The 18th – 24th November marks the WHO World Antimicrobial Awareness (AMR) week each year – so now seems a very appropriate time to give you a brief update on Project Medusa, a project led by two Bristol University students this Spring. BART provided volunteer support to help the students find sites and were keen to share their findings about our local rivers and sites where we often work.
The project was very simple – test some local sites for a pre-agreed list of pharmaceutical elements to see what was there. Once known the students planned to run a local AMR awareness campaign.
Sampling took place back in the Spring when leaves were beginning to burst through, but due to Covid and the many other University and student priorities the high level results only became available as the leaves began to fall this Autumn.
Of the list of 75 pharmaceutical elements that the students were able to test, 22 were indeed found in identifiable quantities on the day in question in our local rivers – a fine day on a set of rivers unaffected by rain in recent days. Sites on the Bristol Avon such as the Shallows at Saltford, the park in Keynsham and the mouth of the Bristol Frome all contained 18 – 22 of these substances.
So, in a simple presence and absence test pharmaceuticals were found in our local rivers, but what does this mean? BART have no expertise in deciphering this data in respect of AMR but hopefully this info will help those conducting further research in our Universities.
Universities and the WHO quote wastewater treatment regimes (and CSOs) as not entirely effective in removing the chemicals that can lead to increased microbial resistance. Different wastewater treatment technologies could mean potentially huge expenses for water companies or the Government – and ultimately customers. Actions will therefore likely depend on emerging knowledge of risks and subsequent pressure as we learn more and more. Other less capital expensive ways of helping are to prescribe less and find alternative means of managing some illnesses without antibiotics such as prescribing time in the outdoors or in some form of social activity. We will leave awareness of these potential solutions for our students to pursue!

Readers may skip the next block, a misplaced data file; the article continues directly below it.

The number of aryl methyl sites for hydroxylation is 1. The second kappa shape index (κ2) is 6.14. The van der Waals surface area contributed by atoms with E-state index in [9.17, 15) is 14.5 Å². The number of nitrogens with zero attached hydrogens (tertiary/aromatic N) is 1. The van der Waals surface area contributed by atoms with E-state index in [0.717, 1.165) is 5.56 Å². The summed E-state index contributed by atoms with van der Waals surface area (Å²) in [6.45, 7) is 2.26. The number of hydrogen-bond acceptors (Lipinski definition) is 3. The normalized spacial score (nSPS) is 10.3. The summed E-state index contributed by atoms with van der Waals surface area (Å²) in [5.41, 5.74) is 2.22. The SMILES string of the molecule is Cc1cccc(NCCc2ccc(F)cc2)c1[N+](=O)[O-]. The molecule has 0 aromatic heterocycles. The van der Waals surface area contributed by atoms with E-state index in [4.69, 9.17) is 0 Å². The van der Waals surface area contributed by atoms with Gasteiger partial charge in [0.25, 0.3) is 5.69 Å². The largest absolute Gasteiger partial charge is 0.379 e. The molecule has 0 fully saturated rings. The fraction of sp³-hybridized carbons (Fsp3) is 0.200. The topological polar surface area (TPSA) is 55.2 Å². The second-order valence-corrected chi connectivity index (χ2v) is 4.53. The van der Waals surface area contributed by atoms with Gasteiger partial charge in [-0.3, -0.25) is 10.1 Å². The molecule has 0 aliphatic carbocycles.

For BART, however, the aspects which most concern us are those that impact the creatures that live in our rivers and the food chains they depend on. Feedback from Universities and the water industry is that the sheer number of potential investigations possible and the expense involved, make this an almost impossible task to accomplish and so knowledge will increase only slowly and potential damage will continue in the meantime – perhaps not letting these substances get into our rivers in the first place would be a good precautionary first step?
BART will continue to research this issue as opportunities arise.